Dr. Richard Fessler has spent much of his 30-year career as a neurosurgeon treating patient with spinal cord injuries. He has always aspired to be a healer, even a miracle worker. But it was just a year and a half ago he experienced his biggest breakthrough moment.
He led a 12-month study at Rush University Medical Center that involved injecting a new regenerative stem cell therapy for people paralyzed by cervical spinal cord injuries. Of the six patients who participated, all regained some upper-body movement. Four got two levels of movement back and one patient got three levels back. So a patient who could only shrug his shoulders before the procedure is using his hands to eat, write, and do other tasks.
"These are tremendously exciting results," Fessler says. "It was the first time in recorded history we made progress in reversing spinal cord injury. This is really the first step. But I learned it is possible that some day we will have a cure for paralysis."
It was the first time in recorded history we made progress in reversing spinal cord injury.
Rush was one of nine medical centers across the country studying this new therapy. Patients received an injection of 10 million cells in a fluid drop near the spinal cord injury. The cells, engineered by San Francisco Bay-area biotech Asterias Biotherapeutics, were derived from stem cells—the basic building blocks of all human cells.
Created in the lab, the cells can enable the body to reproduce new spinal cord cells, liver cells, heart cells, and so on, offering scientists a key to regenerate diseased and injured parts of the human body.
Fessler says the Asterias AST OPC1 cells make a protein coating, myelin, missing in damaged spinal cord cells. Once injected into the patient, the cells only have to grow 1 to 2 cm before the nerve regains enough functionality to improve the quality of life of the individual.
One Rush patient in the trial was Illinois native Chris Block, an athletic young mechanical engineer. He was working in Indiana after graduating from Virginia Tech in mechanical engineering when a bicycling accident changed his life on July 23, 2016. Block sustained a spinal cord injury to his C5 vertebra that left him paralyzed. Two weeks later, while lying in a hospital bed in Indianapolis, his doctor mentioned a new stem cell therapy.
"I was immediately very interested in learning more and to be a guinea pig for the program," Block says.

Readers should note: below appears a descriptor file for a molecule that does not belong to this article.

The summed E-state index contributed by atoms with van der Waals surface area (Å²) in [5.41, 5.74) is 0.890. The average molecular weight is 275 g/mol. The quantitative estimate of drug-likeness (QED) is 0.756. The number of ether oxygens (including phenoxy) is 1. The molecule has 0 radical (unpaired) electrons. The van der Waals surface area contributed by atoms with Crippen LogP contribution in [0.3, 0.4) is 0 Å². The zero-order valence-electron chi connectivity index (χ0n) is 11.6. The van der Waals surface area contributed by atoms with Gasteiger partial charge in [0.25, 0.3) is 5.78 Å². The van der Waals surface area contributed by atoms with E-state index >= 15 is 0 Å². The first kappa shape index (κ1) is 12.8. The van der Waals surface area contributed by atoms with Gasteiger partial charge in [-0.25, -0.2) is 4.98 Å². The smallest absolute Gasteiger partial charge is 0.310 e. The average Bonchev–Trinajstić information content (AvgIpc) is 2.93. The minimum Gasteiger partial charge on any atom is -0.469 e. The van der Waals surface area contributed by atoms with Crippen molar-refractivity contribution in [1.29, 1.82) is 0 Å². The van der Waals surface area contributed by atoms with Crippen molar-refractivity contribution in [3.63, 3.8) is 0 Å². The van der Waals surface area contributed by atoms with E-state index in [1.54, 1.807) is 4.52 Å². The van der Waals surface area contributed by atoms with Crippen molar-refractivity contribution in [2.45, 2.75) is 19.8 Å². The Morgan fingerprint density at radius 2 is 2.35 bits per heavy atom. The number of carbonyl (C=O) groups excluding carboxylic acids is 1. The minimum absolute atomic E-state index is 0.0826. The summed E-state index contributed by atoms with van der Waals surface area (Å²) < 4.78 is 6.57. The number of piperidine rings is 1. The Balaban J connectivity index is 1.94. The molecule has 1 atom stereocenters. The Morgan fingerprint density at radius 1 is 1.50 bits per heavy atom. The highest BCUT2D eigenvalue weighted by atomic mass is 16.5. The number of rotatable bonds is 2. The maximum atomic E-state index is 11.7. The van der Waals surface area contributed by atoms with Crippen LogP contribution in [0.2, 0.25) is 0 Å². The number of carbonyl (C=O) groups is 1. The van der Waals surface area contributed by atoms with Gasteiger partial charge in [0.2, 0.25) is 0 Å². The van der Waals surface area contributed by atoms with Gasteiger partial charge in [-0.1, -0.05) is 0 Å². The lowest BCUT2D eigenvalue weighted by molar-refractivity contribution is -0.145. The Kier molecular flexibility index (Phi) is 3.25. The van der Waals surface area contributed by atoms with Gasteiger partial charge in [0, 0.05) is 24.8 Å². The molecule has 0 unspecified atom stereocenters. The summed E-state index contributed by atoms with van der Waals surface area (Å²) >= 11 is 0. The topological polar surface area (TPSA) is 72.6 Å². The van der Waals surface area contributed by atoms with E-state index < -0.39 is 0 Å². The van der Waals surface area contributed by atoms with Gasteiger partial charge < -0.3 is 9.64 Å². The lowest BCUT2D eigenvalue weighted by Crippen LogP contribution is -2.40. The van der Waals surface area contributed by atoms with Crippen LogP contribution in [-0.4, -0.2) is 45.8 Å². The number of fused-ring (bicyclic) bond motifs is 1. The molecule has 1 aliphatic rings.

He said the results have boosted not just his movement but his hopes. Before surgery all Block could do was shrug his shoulders and raise his right arm a little bit. After the stem cell injection he was first able to recover feeling in his left arm, then raise his left hand to his face and eventually raise both arms above his head.
"Five to six months after the stem cell injection, I was able to dress the upper half of my body, shower my upper body," Block said.
Fessler, who became involved in spinal cord research 20 years ago at the University of Florida, acknowledges that the new stem cell therapies have a long way to go. But the spectacular results with Block and other patients have raised his hope for a cure.
"For the first time ever we are seeing real positive results," Fessler says. "We are very early in the research. But we are seeing these changes. Normally after a spinal cord injury, you'll see improvement for a month or two and that's it. We're 12 months out, and these patients are still getting better. That’s remarkable."
Buoyed by the results, Fessler opened a new stem cell lab at Rush this spring. He plans to continue working with Asterias and the company’s lead scientist on the AST OPEC1 stem cell line, who was a former colleague from the University of Florida and Rush.
"Physicians like to help patients. That's why we do this. To be able to help someone who never has been able to be helped before...," Fessler says, pausing for the right word to sum up his feelings. Then, he finds it. "Wow!"
Fessler provides more details about the study in a Stem Cell Treatment for Spinal Cord Injury video.
Rush is a William Blair client and Dave Coolidge, vice chairman of William Blair, has been a Rush board member since 1986.